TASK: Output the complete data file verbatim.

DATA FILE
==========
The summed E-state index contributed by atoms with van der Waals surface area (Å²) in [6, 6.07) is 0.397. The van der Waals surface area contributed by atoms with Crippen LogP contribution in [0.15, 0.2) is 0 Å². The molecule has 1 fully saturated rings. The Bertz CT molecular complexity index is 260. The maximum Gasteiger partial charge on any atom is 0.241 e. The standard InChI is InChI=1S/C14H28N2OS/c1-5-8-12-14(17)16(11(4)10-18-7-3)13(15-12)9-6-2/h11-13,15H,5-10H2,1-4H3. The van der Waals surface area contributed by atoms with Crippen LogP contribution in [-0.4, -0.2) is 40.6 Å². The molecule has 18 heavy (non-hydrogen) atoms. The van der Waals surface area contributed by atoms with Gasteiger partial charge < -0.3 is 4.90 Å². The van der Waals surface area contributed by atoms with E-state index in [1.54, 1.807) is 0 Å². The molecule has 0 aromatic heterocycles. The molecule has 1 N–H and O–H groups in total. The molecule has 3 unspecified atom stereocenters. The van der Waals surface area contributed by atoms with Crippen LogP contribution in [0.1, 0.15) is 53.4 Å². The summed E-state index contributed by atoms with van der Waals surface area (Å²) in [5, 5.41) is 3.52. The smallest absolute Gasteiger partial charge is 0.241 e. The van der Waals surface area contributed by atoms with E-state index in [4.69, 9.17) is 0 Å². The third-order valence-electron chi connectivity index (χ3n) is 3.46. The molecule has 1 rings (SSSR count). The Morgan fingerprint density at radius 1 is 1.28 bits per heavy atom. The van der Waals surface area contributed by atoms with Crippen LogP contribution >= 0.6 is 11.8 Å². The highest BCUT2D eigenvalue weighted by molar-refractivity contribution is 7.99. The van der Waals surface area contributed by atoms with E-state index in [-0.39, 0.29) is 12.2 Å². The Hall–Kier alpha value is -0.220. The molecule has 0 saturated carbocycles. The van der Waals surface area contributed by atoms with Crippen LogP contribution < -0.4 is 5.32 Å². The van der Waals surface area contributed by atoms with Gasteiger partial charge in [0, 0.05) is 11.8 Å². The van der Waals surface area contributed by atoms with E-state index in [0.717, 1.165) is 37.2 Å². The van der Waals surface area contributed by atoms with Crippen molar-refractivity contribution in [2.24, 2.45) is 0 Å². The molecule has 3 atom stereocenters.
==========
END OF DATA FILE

The summed E-state index contributed by atoms with van der Waals surface area (Å²) in [6, 6.07) is 0.397. The van der Waals surface area contributed by atoms with Crippen LogP contribution in [0.15, 0.2) is 0 Å². The molecule has 1 fully saturated rings. The Bertz CT molecular complexity index is 260. The maximum Gasteiger partial charge on any atom is 0.241 e. The standard InChI is InChI=1S/C14H28N2OS/c1-5-8-12-14(17)16(11(4)10-18-7-3)13(15-12)9-6-2/h11-13,15H,5-10H2,1-4H3. The van der Waals surface area contributed by atoms with Crippen LogP contribution in [-0.4, -0.2) is 40.6 Å². The molecule has 18 heavy (non-hydrogen) atoms. The van der Waals surface area contributed by atoms with Gasteiger partial charge < -0.3 is 4.90 Å². The van der Waals surface area contributed by atoms with E-state index in [1.54, 1.807) is 0 Å². The molecule has 0 aromatic heterocycles. The molecule has 1 N–H and O–H groups in total. The molecule has 3 unspecified atom stereocenters. The van der Waals surface area contributed by atoms with Crippen LogP contribution in [0.1, 0.15) is 53.4 Å². The summed E-state index contributed by atoms with van der Waals surface area (Å²) in [5, 5.41) is 3.52. The smallest absolute Gasteiger partial charge is 0.241 e. The van der Waals surface area contributed by atoms with E-state index in [4.69, 9.17) is 0 Å². The third-order valence-electron chi connectivity index (χ3n) is 3.46. The molecule has 1 rings (SSSR count). The Morgan fingerprint density at radius 1 is 1.28 bits per heavy atom. The van der Waals surface area contributed by atoms with Crippen LogP contribution >= 0.6 is 11.8 Å². The highest BCUT2D eigenvalue weighted by molar-refractivity contribution is 7.99. The van der Waals surface area contributed by atoms with E-state index in [-0.39, 0.29) is 12.2 Å². The Hall–Kier alpha value is -0.220. The molecule has 0 saturated carbocycles. The van der Waals surface area contributed by atoms with Crippen LogP contribution < -0.4 is 5.32 Å². The van der Waals surface area contributed by atoms with Gasteiger partial charge in [0, 0.05) is 11.8 Å². The van der Waals surface area contributed by atoms with E-state index in [0.717, 1.165) is 37.2 Å². The van der Waals surface area contributed by atoms with Crippen molar-refractivity contribution in [2.24, 2.45) is 0 Å². The molecule has 3 atom stereocenters.